It seems that there is an Egyptian insistence on lacking an effective national strategy in the energy sector, which has been the case for decades. The energy issue is addressed only when needed, like when funding was given to the Egyptian General Petroleum Corporation to pay off its debt to foreign companies, reducing it from about $6 billion to $2.7 billion by the end of 2015. This is in accordance with a government programme. However, the payment of this debt was provided by means of what is known as debt consumption, meaning that the debt was transferred from debt to foreign companies to debt to local Egyptian banks.
Egypt has also headed towards imports by means of credit facilitations from Gulf allies or by expanding foreign debt. The government forgot what led it to its discovery of the large gas well on the coast of the Mediterranean by an Italian company last August.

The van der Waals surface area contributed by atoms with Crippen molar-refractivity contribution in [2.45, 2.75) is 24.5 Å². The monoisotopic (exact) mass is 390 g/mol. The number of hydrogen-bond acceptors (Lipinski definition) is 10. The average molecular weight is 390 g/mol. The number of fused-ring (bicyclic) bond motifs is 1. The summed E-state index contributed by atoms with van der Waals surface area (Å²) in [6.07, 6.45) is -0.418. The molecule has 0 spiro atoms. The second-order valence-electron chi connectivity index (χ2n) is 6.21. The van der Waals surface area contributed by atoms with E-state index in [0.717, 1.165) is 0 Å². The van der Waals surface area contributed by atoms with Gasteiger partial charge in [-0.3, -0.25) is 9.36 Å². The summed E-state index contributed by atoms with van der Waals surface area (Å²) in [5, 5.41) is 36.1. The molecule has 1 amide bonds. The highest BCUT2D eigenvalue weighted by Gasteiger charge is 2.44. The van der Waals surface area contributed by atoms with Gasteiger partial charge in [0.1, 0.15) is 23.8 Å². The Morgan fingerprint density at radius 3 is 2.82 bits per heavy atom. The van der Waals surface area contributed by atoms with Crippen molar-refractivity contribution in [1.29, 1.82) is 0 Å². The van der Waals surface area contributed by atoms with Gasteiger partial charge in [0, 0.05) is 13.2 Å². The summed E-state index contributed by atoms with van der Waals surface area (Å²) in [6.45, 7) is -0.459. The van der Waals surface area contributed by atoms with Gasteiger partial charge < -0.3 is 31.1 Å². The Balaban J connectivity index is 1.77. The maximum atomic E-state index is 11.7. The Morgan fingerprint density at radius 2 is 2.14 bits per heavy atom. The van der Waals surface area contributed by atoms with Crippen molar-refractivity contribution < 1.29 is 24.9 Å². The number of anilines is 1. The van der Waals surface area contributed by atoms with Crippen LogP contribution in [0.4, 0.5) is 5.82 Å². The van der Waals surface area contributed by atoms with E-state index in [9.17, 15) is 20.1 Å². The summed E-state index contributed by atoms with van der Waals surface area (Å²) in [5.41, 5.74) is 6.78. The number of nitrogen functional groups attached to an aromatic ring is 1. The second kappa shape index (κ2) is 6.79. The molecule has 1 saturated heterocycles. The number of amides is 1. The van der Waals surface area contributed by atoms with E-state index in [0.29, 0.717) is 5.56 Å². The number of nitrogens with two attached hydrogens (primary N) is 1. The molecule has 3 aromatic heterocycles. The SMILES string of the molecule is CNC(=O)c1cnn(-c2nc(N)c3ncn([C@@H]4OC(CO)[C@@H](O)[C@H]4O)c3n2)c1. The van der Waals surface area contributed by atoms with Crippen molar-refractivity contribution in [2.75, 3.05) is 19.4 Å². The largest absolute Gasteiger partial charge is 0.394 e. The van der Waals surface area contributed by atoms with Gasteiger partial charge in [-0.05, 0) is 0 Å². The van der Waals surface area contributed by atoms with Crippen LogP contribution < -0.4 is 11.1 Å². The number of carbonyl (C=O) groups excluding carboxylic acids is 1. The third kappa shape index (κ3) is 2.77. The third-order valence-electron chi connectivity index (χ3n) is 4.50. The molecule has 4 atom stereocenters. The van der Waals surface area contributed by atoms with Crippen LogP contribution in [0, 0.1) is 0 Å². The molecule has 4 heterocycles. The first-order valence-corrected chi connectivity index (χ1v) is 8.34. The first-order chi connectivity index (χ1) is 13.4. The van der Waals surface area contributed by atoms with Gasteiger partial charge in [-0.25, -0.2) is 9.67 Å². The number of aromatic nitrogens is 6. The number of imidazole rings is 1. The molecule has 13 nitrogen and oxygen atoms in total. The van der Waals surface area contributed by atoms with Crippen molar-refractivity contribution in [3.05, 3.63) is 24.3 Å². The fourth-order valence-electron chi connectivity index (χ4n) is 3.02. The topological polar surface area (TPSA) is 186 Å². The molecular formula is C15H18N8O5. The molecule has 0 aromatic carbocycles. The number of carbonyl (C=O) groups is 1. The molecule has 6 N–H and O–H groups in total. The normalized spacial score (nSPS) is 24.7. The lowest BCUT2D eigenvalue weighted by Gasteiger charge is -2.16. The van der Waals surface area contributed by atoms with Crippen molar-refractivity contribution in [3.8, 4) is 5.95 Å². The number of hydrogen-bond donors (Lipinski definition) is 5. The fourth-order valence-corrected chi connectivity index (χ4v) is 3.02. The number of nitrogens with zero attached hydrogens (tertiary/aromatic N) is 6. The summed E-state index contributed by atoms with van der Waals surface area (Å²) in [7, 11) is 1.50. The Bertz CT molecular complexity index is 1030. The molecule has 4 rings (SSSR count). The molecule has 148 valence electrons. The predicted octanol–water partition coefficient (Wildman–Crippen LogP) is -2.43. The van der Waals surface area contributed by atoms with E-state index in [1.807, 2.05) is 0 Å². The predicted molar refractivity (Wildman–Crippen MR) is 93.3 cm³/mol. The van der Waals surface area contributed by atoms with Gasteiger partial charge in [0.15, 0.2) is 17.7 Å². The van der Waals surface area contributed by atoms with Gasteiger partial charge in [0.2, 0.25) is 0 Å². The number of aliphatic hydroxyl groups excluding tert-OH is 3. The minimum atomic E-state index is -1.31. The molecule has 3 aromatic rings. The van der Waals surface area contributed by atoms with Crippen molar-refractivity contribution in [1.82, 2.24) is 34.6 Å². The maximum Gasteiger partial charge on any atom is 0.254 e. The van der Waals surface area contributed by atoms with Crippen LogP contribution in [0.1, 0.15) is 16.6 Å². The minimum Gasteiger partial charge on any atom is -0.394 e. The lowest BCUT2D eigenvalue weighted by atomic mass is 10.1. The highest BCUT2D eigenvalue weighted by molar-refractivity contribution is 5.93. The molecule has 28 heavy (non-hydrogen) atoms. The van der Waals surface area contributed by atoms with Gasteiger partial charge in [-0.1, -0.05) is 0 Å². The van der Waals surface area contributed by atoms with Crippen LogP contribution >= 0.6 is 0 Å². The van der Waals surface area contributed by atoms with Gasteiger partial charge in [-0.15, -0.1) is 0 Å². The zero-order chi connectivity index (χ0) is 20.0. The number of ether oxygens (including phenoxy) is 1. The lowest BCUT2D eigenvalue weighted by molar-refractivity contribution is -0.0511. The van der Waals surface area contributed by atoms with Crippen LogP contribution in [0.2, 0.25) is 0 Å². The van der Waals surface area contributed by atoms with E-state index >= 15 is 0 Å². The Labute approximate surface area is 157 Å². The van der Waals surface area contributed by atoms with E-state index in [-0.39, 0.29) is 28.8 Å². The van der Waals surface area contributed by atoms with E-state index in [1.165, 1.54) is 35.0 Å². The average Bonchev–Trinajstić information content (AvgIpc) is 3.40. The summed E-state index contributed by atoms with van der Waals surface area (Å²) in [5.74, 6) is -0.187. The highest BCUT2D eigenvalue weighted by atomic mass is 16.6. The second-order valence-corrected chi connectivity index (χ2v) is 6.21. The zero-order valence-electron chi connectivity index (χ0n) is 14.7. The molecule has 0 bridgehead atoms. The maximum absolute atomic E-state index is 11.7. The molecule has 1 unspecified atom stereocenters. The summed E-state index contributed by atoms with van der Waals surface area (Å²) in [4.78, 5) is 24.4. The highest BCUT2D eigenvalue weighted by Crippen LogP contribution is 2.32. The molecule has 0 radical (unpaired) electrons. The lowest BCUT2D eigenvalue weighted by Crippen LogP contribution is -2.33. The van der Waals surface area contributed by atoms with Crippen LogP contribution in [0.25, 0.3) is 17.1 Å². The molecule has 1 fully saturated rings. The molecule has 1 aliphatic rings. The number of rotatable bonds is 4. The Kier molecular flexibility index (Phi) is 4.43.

Expert estimates over the past 10 years suggest that Egypt’s consumption of energy has grown by three per cent every year, but, in light of the decline in production and increase in consumption, they predict that these estimates will increase due to the funding crisis. This is expected to be the case at least in the medium-term.
The gas deal between Egypt and Israel, which is expected to go into effect in four years, is paving the way to very negative economic consequences, as in accordance with this agreement, the private sector will be allowed to import natural gas for itself or sell it to others. This will greatly raise the price of production in Egypt, adding a new obstacle for industry and investment.
The government’s task is not to obtain a means for the private sector to use the natural gas line or obtain the liquefaction boats that were recently rented. The government is responsible for planning, development, raising the living standards of the poor, improving the work market, achieving real growth rates, seeking to improve the GDP and the fair distribution of wealth.
The views expressed in this article belong to the author and do not necessarily reflect the editorial policy of Middle East Monitor.